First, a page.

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RE: Concrete slab retrofit (fwd)

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In a similar fashion, I once designed a steel frame above an existing
precast concrete roof to distribute the added loads as follows: Two steel
beams spanned parallel to the precast panels, such that the added loads were
delivered at about the 1/4-points of the span, as four point loads. This
significantly reduced the flexural loads on the existing precast. The steel
beams were set above the top of roofing so that there was no direct load
sharing with the concrete over the middle half of the span. But this does
require that the existing concrete have some excess capacity, just not as
much extra flexural capacity. 

William C. Sherman, PE
CDM, Denver, CO
Phone: 303-298-1311
Fax: 303-293-8236
email: shermanwc(--nospam--at)

> -----Original Message-----
> From: Eric Green [mailto:EGreen(--nospam--at)]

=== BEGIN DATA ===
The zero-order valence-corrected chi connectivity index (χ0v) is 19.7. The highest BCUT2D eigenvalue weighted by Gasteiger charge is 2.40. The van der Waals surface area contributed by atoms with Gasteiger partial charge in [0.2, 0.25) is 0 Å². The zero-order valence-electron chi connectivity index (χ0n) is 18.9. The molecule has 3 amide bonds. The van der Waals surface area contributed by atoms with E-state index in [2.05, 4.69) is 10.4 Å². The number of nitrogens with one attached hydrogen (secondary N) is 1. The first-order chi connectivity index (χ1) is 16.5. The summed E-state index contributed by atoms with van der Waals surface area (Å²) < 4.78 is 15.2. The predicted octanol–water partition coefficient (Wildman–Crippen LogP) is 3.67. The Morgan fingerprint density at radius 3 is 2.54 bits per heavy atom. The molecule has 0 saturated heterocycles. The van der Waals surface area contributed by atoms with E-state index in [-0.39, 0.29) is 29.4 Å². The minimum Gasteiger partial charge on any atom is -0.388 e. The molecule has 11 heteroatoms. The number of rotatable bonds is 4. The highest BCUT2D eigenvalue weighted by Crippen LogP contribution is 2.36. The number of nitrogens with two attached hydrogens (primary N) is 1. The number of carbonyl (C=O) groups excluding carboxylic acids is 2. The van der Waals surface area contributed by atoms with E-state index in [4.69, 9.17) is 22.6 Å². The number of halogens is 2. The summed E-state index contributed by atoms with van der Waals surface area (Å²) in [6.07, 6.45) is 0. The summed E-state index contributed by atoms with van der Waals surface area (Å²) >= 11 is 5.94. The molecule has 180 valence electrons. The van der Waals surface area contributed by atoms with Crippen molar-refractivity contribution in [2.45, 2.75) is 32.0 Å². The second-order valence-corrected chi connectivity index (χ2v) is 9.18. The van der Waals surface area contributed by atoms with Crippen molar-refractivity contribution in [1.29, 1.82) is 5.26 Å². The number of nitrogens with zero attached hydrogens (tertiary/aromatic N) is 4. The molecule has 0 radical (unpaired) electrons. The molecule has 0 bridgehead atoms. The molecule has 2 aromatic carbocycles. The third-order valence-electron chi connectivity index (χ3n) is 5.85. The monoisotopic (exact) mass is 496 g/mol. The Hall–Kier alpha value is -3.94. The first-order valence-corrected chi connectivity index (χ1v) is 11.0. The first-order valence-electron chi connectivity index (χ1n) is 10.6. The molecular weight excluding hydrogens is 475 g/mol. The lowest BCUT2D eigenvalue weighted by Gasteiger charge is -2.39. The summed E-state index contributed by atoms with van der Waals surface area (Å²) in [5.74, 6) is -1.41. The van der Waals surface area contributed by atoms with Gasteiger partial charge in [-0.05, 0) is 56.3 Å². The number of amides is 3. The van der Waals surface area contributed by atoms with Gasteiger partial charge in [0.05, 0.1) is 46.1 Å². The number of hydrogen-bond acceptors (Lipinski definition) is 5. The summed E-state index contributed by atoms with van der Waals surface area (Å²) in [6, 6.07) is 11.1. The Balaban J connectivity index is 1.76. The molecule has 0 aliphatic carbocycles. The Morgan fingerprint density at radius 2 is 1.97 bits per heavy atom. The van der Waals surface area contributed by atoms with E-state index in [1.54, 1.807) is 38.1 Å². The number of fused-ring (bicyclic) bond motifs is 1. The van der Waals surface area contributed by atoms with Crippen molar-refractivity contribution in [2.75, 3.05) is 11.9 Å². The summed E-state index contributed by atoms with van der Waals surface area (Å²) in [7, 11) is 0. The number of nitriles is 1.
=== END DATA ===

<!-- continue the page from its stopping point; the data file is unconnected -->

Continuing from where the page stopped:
> Sent: Friday, December 20, 2002 11:41 AM
> To: seaint(--nospam--at)
> Subject: RE: Concrete slab retrofit (fwd)
> Do what I have done in the exact same situation (the details are so
> close it is almost scary). Assuming you have head room, construct a
> frame on top of the slab that distributes the weight to three of the
> joist. I used SS tubular steel members to construct a "mat foundation"
> that went under the MRI and spanned 3 joists. The stiffness was chosen
> to ensure that the load was actually spread out to all three members,
> although the center joist did end up with a bit more than the outside
> joists. Much, much cheaper in our case than working underneath b/c the
> space below was a clean room.
> Eric Green

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